MongoDB London 2013:Understanding MongoDB Storage for Performance and Data Safety by Christian Kvalheim, 10gen

MongoDB London 2013:Understanding MongoDB Storage for Performance and Data Safety by Christian Kvalheim, 10gen



In this deep dive, we'll look under the hood at how the MongoDB storage engine works to give you greater insight into both performance and data safety. You'll learn about storage layout, indexes, ...

In this deep dive, we'll look under the hood at how the MongoDB storage engine works to give you greater insight into both performance and data safety. You'll learn about storage layout, indexes, memory mapping, journaling, and fragmentation. This is an internals session intended for those who already have a basic understanding of MongoDB.



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  • -I’m particularly interested in low level programming
  • Just need colum 1 4 last covert to mb- Each database has one or more data files, all in same folder (e.g. test.0, test.1, …)Those files get larger and larger, up to 2GBThe journal folder contains the journal files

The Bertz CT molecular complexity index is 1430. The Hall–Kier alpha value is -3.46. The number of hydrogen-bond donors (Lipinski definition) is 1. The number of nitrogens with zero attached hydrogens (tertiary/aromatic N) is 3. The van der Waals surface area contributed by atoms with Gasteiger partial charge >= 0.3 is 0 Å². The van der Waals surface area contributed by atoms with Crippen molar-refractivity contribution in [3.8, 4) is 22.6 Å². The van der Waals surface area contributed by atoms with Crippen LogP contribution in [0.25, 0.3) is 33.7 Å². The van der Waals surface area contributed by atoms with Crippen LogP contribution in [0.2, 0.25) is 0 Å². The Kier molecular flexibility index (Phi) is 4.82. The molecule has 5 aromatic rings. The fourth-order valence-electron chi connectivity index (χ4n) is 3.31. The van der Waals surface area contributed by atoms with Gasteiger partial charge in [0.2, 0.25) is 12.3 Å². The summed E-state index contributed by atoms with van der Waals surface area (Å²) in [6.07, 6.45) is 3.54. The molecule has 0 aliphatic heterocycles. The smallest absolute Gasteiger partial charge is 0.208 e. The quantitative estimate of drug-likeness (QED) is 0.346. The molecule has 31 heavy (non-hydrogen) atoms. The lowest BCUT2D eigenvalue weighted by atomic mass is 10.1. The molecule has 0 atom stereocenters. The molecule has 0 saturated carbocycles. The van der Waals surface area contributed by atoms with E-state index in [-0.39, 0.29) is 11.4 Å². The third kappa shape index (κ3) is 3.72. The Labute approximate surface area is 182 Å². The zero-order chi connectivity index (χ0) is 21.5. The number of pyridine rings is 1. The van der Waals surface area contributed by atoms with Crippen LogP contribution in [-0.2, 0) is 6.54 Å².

• We’ll cover how data is laid out in more detail later, but at a very high level this is what’s contained in each data file.Extents are allocated within files as needed until space inside the file is fully consumed by extents, then another file is allocated.As more and more data is inserted into a collection, the size of the allocated extents grows exponentially up to 2GB.If you’re writing to many small collections, extents will be interleaved within a single database file, but as the collection grows, eventually a single 2GB file will be devoted to data for that single collection.
  • Imagine your data laid out in these (possibly) sparse extents like a backbone, with linked lists of data records hanging off of each of themGo over table scan logic. $natural  (sort({$natural:-1})When executing a find() with no parameters, the database returns objects in forward natural order. To do a TABLE SCAN, you would start at the first extent indicated in the NamespaceDetails and then traverse the records within.
  • Highlight the important parts
  • Highlight the important parts
  • Can use pmap to view this layout on linux.So here I have a single document located on disk and show how it’s mapped into memory.Let’s look at how we go about actually accessing this document once it’s loaded into memory
  • Break into 2 slides